As part of the traditional Corpus Christi Feast, The York Mystery Plays were a city and guild-wide collaborative performance that presented some of the most popular and meaningful aspects of biblical tales in an unusual and extraordinarily inclusive way. Play 35, or the “Crucifixio Christi”, is the explicitly violent climax of the section referred to as “The Passion”: detailing the Soldiers efforts to “secur[e] Christ to the cross and rais[e] it into place”. Since the banning of the Corpus Christi Feast during the Reformation in 1548, and the subsequent final performance of the plays in 1569, they had not been publicly presented until 1951 when they were revived for the York Festival of the Arts. They have since enjoyed newfound popularity, particularly in their 2012 performance. These medieval plays have shown themselves still to be engaging for audiences, and surprisingly relevant to the modern world.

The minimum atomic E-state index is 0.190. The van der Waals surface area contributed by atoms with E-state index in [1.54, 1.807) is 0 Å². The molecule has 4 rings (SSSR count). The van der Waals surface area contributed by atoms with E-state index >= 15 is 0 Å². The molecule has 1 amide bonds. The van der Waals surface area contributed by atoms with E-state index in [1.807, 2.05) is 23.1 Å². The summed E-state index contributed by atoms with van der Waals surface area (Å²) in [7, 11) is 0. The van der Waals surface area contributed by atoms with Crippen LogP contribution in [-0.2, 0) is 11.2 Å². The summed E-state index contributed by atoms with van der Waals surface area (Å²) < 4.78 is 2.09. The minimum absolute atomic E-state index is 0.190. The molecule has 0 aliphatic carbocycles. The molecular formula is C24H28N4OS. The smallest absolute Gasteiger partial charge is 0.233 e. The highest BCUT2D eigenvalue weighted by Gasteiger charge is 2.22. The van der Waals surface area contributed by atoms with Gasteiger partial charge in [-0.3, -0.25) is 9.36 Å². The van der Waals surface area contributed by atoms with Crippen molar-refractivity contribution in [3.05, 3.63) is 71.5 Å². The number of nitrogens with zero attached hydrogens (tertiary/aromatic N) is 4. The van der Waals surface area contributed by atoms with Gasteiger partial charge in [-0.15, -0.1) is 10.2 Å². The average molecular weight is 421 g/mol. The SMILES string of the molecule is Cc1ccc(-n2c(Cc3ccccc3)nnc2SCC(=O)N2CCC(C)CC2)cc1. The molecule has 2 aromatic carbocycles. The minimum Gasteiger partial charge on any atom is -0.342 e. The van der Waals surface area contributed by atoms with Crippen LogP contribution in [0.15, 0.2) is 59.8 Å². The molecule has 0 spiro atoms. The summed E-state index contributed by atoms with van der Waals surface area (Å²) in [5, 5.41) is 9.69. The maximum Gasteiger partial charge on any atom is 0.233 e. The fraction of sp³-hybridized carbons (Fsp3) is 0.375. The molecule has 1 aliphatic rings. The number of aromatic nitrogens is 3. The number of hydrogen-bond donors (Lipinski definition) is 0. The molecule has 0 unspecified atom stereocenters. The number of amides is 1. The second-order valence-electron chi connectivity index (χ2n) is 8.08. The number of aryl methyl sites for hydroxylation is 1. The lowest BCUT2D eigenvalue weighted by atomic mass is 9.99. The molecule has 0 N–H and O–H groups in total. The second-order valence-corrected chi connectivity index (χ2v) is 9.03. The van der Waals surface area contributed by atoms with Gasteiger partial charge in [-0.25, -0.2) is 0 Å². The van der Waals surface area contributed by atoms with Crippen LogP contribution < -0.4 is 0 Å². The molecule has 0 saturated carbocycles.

The fact that the plays were not performed for so long has allowed for a great variation in their creative interpretation and staging due to an absence of any canonical traditions in their performance. This poses us with questions when examining plays such as the “Crucifixio Christi”, such as: “after such a hiatus in presentation, what has changed in the performance of this theatrical work?”, “What have new interpretations and adaptations done with this regional oddity depicting the sacrifice of Christ?”, and “What sort of a place does this profoundly religious play now have in a modern, increasingly secular Britain?”
Medieval Play, Modern Morals?